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New Tools to Mine Health Datasets May Uncover the Genetic Causes of Heart Defects

Aug 07, 2017

Earlier this summer, comedian Jimmy Kimmel delivered a moving monologue detailing the dramatic events that unfolded following the birth his young son, Billie, who was diagnosed with the birth defect, tetralogy of Fallot with pulmonary atresia. This rare disorder falls under the umbrella of congenital heart defects (CHD), which are characterized by structural defects in the heart or major blood vessels. While only one percent of babies are born with a form of CHD, they may require open heart surgery and special heart care throughout their lives.

Medical practitioners have long believed that CHDs have a genetic component, yet they have had little success identifying the responsible culprits. In July, University of Utah Health was one of four institutions across the United States that received a $3.7 million grant from the American Heart Association to prevent and treat CHD.

The U’s project relies on two new computational tools, CAE and WARP, to mine Utah-specific databases—Enterprise Data Warehouse (EDW) and Utah Population Database (UPDB)to uncover genetic and environmental factors that cause CHD.  

These tools are the brain child of Mark Yandell, PhD, a professor of human genetics and director of the USTAR Center for Genetic Discovery, who understood the power locked within these databases.

The Cohort Assembly Engine (CAE), simply pronounced “Kay,” provides researchers the ability to enter simple text terms, like congenital heart defect and fatigue, to conduct Google-like searches of the EDW, which contains the medical information of 3.5 million University of Utah and Intermountain Health patients.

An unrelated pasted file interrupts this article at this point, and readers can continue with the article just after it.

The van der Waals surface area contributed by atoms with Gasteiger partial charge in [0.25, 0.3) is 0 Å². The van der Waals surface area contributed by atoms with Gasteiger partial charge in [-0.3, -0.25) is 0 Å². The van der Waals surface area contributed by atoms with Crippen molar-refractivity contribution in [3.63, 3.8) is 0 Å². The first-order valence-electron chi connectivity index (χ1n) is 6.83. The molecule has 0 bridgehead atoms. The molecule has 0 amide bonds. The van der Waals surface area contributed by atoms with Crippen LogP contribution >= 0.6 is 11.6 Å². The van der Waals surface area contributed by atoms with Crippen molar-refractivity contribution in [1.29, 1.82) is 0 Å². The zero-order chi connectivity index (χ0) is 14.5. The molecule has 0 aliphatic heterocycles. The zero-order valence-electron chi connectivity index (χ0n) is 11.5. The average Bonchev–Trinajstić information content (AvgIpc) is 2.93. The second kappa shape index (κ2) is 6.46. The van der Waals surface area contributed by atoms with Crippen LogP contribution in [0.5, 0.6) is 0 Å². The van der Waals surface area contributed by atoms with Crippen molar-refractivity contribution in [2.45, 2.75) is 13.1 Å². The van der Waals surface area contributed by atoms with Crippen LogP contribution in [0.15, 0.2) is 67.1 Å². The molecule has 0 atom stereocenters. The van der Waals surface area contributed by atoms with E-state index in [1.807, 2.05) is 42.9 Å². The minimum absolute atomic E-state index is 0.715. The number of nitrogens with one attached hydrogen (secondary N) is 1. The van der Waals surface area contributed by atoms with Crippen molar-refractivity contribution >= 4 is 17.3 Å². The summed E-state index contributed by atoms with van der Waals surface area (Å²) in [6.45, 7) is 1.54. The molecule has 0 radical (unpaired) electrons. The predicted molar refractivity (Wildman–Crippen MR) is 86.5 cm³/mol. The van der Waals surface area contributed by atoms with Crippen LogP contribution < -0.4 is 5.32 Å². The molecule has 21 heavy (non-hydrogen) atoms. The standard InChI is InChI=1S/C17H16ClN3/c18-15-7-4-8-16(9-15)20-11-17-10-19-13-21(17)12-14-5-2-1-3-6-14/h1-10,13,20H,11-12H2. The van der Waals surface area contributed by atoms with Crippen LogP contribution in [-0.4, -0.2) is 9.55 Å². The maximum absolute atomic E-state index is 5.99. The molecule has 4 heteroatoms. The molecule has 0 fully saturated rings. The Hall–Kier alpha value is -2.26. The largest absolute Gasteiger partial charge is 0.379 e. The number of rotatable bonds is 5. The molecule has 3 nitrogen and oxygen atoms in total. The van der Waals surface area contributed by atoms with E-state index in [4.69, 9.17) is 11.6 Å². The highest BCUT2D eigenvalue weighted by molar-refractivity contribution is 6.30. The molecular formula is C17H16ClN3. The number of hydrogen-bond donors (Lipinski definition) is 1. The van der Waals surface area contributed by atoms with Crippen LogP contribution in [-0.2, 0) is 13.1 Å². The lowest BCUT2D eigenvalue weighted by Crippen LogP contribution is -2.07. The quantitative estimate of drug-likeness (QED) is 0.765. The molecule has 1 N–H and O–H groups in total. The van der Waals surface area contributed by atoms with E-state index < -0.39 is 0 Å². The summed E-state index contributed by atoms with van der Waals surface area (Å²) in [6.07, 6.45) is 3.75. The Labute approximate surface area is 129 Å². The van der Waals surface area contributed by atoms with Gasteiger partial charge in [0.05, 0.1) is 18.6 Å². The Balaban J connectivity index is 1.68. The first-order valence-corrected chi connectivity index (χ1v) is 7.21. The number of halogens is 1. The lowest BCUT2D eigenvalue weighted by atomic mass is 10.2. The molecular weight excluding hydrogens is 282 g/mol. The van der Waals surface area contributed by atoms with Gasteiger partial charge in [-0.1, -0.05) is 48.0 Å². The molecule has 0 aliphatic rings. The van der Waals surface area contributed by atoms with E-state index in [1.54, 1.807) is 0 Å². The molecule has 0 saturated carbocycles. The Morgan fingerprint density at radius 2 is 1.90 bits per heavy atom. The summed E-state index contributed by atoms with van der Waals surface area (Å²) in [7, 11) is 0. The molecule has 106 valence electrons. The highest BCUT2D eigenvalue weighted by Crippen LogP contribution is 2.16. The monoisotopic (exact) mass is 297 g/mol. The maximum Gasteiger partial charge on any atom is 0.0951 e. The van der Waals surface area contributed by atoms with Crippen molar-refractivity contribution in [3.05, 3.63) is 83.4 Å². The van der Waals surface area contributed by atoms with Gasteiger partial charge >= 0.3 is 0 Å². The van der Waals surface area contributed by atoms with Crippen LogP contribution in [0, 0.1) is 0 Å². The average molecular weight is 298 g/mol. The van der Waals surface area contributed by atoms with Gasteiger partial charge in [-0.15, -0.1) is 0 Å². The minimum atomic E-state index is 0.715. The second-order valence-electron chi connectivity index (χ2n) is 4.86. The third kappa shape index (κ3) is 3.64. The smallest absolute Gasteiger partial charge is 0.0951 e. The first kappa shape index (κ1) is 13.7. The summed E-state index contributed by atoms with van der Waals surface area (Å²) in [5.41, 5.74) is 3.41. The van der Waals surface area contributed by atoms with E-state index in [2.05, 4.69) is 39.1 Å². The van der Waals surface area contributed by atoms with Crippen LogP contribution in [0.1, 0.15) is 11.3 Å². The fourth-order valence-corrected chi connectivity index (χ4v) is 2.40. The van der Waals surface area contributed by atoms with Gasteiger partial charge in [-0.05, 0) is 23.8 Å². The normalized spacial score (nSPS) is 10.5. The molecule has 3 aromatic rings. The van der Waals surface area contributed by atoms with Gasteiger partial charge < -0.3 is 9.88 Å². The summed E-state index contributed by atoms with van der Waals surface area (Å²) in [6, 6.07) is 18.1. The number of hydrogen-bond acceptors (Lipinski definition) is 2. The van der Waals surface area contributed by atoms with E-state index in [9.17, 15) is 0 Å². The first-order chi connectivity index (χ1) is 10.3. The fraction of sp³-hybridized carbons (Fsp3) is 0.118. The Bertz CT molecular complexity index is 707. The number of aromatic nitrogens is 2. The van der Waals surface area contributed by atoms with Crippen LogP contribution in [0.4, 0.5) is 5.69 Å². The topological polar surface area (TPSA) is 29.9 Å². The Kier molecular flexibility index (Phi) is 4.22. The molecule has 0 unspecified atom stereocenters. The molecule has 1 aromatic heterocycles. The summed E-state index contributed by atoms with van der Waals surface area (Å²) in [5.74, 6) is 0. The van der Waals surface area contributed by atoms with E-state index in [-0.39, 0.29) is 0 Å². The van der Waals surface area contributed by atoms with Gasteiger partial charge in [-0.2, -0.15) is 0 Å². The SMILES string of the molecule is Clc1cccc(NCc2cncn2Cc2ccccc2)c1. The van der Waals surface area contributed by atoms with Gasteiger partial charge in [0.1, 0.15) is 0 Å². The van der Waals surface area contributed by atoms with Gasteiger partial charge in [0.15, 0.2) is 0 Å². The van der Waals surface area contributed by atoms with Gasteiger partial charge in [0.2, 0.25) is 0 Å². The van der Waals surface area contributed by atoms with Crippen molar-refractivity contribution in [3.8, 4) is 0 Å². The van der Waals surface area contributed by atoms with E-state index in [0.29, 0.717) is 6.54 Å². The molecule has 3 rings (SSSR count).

The query produces a list of patients, ranked by statistical significance that match the search terms. In addition, it provides the secondary conditions, like a heart murmur, associated with these patients. Clinicians can use this output to identify a group of patients to enroll in a clinical study to explore the genetic component of a disease.

Researchers also can feed CAE output directly into the UPDB, which combines the genealogy, demographic, and health records of almost 14 million individuals across the state, to uncover genetic commonality of the disease.

While it is impossible to sequence every family member in large, inter-connected families, Yandell and his team developed another computational tool, Warp, to prioritize individuals to sequence, which maximizes research dollars to discover gene variations important in understanding disease.

“This work is really a cutting-edge application of statistics and computational approaches to mine big datasets,” said Yandell. “These tools assemble maximally informative cohorts of patients, which helps us to understand clinical outcomes, improve patient care, and maximizes the cost-effectiveness of genome sequencing.  

When asked why this approach had not been done before, Yandell admits that these databases are incredibly complex. 

The relationship between the health data in the EDW is incredibly interconnected, and the UPDB is a complicated spider web of marriage and childbirth for millions of people over a 200-year period down through time,” he said. “It is super interesting and complex dataset to compute over that is also a hideously complicated undertaking.”
Yandell believes CAE and WARP will be available to outside researchers with proper Internal Review Board (IRB) permissions to mine the EDW and UPDB as early as 2018.

“We hope these tools will empower the whole CCTS network to explore the cause of disease,” Yandell said.

Yandell worked alongside Gordon Lemmon, PhD, senior software developer at the USTAR Center for Genomic Discovery, Alex Henrie, Software engineer, Karen Eilbeck, PhD, professor of Biomedical Informatics, Vikant Deshmukh, PhD, adjunct assistant professor in Population Health Sciences, Martin Tristani-Firouzi, MD, professor in Pediatrics, and Bruce Bray, MD professor of Biomedical Informatics at U of U Health in developing these tools.

The Program in Personalized Health through the U of U Health Center for Clinical and Translational Science provided early funding to develop CAE and WARP. The Program in Personalized Health leads research, clinical, and educational initiatives to bring “the right care, to the right person, at the right time, for the right cost.”